Portrait of the Hustler as a Young Man

By Jeff Deeney 03/16/12

The short, fast life of Billy the Kid, a drug dealer who got in over his head in Philly's Badlands barrio.

The street memorial for a Badlands drug dealer photo by Jeff Deeney

Billy the Kid was born for the hustle; raised in a Puerto Rican family in the heart of Philadelphia’s infamous heroin zone, the desperately impoverished Badlands barrio, he used to say he’d never known anything but the streets. “I been out here since I was 12 years old,” he’d brag. “The fuck else I know but selling dope? I musta sold to every dopefiend in this city.”

The barrio seems vast and unknowable to outsiders who avoid going there because it’s long been the most violent neighborhood in Philly, but it’s a relatively small square of the city, a densely packed honeycomb of two-story brick row houses where most families know one another. It’s not all hard drugs and bad vibes; amidst the blight there are restaurants with mouth-watering piles of pulled roast pork on display under heat lamps in the front windows, and whole blocks with walls covered in the blazing colors of complex, abstract graffiti murals. Many blocks have dedicated captains that keep the street roped off to make a safe play space where kids can get free lunches in summertime.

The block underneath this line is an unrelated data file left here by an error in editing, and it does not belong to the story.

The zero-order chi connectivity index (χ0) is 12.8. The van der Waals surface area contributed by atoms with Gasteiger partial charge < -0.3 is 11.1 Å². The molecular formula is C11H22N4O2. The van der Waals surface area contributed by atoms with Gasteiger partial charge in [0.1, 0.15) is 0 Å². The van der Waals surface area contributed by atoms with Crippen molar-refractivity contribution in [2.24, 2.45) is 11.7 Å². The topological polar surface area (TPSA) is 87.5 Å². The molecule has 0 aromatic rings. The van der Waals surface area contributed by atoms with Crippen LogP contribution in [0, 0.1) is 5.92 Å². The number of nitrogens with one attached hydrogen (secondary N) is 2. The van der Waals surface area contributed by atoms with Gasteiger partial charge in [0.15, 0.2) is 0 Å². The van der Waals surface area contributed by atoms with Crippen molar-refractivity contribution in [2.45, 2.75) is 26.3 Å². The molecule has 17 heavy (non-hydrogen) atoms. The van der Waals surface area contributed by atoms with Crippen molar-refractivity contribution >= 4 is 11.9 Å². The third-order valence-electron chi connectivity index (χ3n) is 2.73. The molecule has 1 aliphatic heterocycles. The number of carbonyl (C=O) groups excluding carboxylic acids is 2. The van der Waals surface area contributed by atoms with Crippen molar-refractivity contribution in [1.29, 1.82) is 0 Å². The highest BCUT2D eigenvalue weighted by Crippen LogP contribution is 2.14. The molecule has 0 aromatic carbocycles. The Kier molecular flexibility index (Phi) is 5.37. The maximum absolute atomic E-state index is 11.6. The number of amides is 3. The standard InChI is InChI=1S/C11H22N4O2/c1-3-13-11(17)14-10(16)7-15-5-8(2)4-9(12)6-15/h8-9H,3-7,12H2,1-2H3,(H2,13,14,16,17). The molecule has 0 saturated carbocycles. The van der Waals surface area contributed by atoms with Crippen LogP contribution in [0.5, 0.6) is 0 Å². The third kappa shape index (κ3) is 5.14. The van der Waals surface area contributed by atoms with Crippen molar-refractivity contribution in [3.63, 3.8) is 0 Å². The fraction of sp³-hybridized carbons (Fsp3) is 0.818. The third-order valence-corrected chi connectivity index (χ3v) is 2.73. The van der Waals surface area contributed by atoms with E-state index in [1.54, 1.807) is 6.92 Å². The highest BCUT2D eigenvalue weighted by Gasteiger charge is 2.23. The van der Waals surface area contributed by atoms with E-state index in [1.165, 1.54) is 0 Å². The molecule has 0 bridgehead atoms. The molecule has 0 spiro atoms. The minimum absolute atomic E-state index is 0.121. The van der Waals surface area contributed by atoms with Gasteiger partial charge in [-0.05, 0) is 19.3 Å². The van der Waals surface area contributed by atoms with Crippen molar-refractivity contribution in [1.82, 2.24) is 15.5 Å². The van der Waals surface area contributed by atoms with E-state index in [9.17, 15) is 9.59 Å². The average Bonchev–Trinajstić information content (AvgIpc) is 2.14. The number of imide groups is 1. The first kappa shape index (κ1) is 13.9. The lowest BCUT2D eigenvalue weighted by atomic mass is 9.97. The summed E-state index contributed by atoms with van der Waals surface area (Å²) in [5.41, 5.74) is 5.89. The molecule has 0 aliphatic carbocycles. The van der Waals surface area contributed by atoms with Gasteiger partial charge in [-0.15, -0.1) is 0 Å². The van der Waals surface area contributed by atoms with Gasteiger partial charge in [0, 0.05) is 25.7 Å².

But other blocks consist of abandoned warehouses converted to cavernous shooting galleries that serve long lines of terminally ill–looking addicts who flock here daily to partake of the never-ending supply of potent dope. A telling sign of how things work in the Badlands, last year an abandoned high school known for housing addict squatters was set spectacularly ablaze, creating a raging four-alarm fire that briefly captured the region’s attention. A year later the school’s burned-out shell still barely stands, a gargantuan eyesore that takes up an entire city block. The land under it is worth so little that even just demolishing the school is too expensive, so it sits neglected, waiting for collapse.